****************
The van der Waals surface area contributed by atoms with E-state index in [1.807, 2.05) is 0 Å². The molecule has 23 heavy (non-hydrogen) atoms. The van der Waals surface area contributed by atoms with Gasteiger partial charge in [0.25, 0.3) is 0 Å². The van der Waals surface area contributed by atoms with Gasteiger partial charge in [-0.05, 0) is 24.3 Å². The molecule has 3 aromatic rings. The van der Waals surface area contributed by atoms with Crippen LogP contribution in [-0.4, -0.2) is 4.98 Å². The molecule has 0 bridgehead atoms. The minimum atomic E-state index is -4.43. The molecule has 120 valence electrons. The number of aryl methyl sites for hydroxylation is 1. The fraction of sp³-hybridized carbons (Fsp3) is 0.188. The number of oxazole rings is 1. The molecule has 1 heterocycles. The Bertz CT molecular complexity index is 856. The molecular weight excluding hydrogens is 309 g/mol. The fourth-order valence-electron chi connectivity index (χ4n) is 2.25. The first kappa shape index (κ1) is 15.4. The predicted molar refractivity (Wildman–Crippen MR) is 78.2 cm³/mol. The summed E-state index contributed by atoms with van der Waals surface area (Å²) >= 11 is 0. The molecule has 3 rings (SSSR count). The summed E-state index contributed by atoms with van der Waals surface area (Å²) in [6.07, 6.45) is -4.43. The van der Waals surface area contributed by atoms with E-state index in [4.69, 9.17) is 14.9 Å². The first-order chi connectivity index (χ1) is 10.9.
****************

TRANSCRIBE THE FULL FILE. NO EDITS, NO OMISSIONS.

The van der Waals surface area contributed by atoms with E-state index in [1.807, 2.05) is 0 Å². The molecule has 23 heavy (non-hydrogen) atoms. The van der Waals surface area contributed by atoms with Gasteiger partial charge in [0.25, 0.3) is 0 Å². The van der Waals surface area contributed by atoms with Gasteiger partial charge in [-0.05, 0) is 24.3 Å². The molecule has 3 aromatic rings. The van der Waals surface area contributed by atoms with Crippen LogP contribution in [-0.4, -0.2) is 4.98 Å². The molecule has 0 bridgehead atoms. The minimum atomic E-state index is -4.43. The molecule has 120 valence electrons. The number of aryl methyl sites for hydroxylation is 1. The fraction of sp³-hybridized carbons (Fsp3) is 0.188. The number of oxazole rings is 1. The molecule has 1 heterocycles. The Bertz CT molecular complexity index is 856. The molecular weight excluding hydrogens is 309 g/mol. The fourth-order valence-electron chi connectivity index (χ4n) is 2.25. The first kappa shape index (κ1) is 15.4. The predicted molar refractivity (Wildman–Crippen MR) is 78.2 cm³/mol. The summed E-state index contributed by atoms with van der Waals surface area (Å²) >= 11 is 0. The molecule has 3 rings (SSSR count). The summed E-state index contributed by atoms with van der Waals surface area (Å²) in [6.07, 6.45) is -4.43. The van der Waals surface area contributed by atoms with E-state index in [4.69, 9.17) is 14.9 Å². The first-order chi connectivity index (χ1) is 10.9.